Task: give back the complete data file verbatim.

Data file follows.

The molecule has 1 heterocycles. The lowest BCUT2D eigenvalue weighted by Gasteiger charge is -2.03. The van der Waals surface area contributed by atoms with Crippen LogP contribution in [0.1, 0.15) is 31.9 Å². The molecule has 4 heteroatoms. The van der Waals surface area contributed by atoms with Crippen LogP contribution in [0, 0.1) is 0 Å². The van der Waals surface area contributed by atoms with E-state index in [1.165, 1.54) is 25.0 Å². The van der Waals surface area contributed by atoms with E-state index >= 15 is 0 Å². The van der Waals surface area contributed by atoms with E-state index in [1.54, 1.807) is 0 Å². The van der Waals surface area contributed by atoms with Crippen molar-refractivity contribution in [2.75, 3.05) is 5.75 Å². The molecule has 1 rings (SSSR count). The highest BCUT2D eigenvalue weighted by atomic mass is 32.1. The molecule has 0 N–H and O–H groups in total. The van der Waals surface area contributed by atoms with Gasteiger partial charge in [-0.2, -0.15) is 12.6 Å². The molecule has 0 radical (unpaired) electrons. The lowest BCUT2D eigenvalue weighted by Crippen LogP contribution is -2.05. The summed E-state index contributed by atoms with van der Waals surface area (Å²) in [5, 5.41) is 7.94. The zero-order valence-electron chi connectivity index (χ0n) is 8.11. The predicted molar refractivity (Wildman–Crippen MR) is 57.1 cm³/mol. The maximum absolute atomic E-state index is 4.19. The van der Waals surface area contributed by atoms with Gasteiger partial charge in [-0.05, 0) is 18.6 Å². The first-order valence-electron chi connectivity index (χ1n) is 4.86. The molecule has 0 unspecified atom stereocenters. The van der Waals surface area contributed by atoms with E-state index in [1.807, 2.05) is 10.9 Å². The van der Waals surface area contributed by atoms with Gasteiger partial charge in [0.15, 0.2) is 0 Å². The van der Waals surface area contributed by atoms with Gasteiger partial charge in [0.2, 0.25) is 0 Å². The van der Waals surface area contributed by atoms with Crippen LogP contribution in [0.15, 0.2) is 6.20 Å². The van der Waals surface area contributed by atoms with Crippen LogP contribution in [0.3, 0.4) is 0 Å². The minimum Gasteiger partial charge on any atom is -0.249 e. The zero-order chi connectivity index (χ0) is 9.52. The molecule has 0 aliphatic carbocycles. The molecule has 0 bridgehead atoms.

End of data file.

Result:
The molecule has 1 heterocycles. The lowest BCUT2D eigenvalue weighted by Gasteiger charge is -2.03. The van der Waals surface area contributed by atoms with Crippen LogP contribution in [0.1, 0.15) is 31.9 Å². The molecule has 4 heteroatoms. The van der Waals surface area contributed by atoms with Crippen LogP contribution in [0, 0.1) is 0 Å². The van der Waals surface area contributed by atoms with E-state index in [1.165, 1.54) is 25.0 Å². The van der Waals surface area contributed by atoms with E-state index >= 15 is 0 Å². The van der Waals surface area contributed by atoms with E-state index in [1.54, 1.807) is 0 Å². The van der Waals surface area contributed by atoms with Crippen molar-refractivity contribution in [2.75, 3.05) is 5.75 Å². The molecule has 1 rings (SSSR count). The highest BCUT2D eigenvalue weighted by atomic mass is 32.1. The molecule has 0 N–H and O–H groups in total. The van der Waals surface area contributed by atoms with Gasteiger partial charge in [-0.2, -0.15) is 12.6 Å². The molecule has 0 radical (unpaired) electrons. The lowest BCUT2D eigenvalue weighted by Crippen LogP contribution is -2.05. The summed E-state index contributed by atoms with van der Waals surface area (Å²) in [5, 5.41) is 7.94. The zero-order valence-electron chi connectivity index (χ0n) is 8.11. The predicted molar refractivity (Wildman–Crippen MR) is 57.1 cm³/mol. The maximum absolute atomic E-state index is 4.19. The van der Waals surface area contributed by atoms with Gasteiger partial charge in [-0.05, 0) is 18.6 Å². The first-order valence-electron chi connectivity index (χ1n) is 4.86. The molecule has 0 unspecified atom stereocenters. The van der Waals surface area contributed by atoms with E-state index in [1.807, 2.05) is 10.9 Å². The van der Waals surface area contributed by atoms with Gasteiger partial charge in [0.15, 0.2) is 0 Å². The van der Waals surface area contributed by atoms with Gasteiger partial charge in [0.2, 0.25) is 0 Å². The van der Waals surface area contributed by atoms with Crippen LogP contribution in [0.15, 0.2) is 6.20 Å². The van der Waals surface area contributed by atoms with Crippen LogP contribution in [0.3, 0.4) is 0 Å². The minimum Gasteiger partial charge on any atom is -0.249 e. The zero-order chi connectivity index (χ0) is 9.52. The molecule has 0 aliphatic carbocycles. The molecule has 0 bridgehead atoms.